Andy Aitken - 26 January 2016 03:40 PM

The course and exam are together for the level 1. Separate at higher levels.

What I was actually asking was do you intend to become an instructor or are you just looking to improve your riding?

There is reasonable amounts of switch involved. The last course I ran, we also got the candidates to skate/do 1 foot turns etc with their wrong foot strapped in to make it realistic for the candidate who was practising teaching lessons.

And yes, you will be required to teach 3 lessons to the other candidates. They will be your students to practice with. Hence they will be switch one foot so their riding is actually awkward/off balance instead of faking it. Or for higher level lessons we will ask them to ride certain ways in hopes that you notice and can give them ways to fix the thing they are “having trouble with”

I’m hopefully looking in to become an instructor. ALWAYS looking to improve my riding.

So is switch riding assessed or is it used as training aid in a way for the candidate ‘running’ the lesson?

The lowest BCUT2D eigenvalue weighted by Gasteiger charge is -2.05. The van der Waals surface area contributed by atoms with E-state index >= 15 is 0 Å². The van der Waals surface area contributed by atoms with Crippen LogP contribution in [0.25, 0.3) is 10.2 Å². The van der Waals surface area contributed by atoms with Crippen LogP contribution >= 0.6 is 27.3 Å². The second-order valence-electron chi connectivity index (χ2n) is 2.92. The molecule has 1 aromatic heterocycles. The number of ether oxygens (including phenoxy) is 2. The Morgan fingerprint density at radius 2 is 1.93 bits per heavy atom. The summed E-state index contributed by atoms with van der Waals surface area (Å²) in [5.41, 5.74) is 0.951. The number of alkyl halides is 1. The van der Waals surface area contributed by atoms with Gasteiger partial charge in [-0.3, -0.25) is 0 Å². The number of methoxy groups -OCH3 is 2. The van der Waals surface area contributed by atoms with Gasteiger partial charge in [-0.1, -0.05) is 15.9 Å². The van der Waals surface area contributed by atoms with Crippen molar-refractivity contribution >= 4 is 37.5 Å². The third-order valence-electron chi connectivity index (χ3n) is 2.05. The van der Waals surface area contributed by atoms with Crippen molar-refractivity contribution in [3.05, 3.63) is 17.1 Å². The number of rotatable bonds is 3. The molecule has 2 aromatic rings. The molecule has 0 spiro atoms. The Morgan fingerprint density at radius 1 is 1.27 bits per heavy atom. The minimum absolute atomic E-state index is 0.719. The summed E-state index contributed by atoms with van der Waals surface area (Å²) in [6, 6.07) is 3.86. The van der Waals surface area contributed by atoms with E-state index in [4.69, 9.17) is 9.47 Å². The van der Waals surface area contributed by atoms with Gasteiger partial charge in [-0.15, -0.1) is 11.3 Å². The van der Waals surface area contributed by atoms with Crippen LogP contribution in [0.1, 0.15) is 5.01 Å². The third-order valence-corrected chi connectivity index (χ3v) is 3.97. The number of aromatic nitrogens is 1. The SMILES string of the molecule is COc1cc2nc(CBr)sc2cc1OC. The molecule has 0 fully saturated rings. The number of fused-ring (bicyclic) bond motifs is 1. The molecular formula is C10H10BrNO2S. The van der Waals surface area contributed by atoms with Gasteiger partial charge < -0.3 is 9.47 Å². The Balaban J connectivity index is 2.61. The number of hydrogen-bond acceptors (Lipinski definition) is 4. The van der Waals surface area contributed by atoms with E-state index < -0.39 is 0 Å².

Either way I’ll be riding a lot of switch this weekend and doing flatland tricks, maybe on sunday/monday I’ll venture into the hitting features in the park switch.

 

 
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There’s no park involved in level 1 (don’t let that stop you having fun in the park though, it all helps).

The switch riding is not only for teaching but will be part of the rider improvement sessions as well.
It’s not an absolute “you must ride switch perfectly to pass” but if we see you riding switch with reasonable control it will help our overall view of your riding. Also practising switch before your exams will challenge your stance and help to centre you in your normal direction too.

The 3 basic competencies are:
- Centred and mobile position (centred on the board but able to move and adapt to terrain, manoeuvres etc)
- Turning with the lower body (turning starts from the hips and knees mostly at level 1)
- Balanced over the working edge (are you always stacking your weight over the edge you’re using?)

Keep those 3 things in mind when practising because that’s a big part of the riding standard for level 1.

Have fun out there!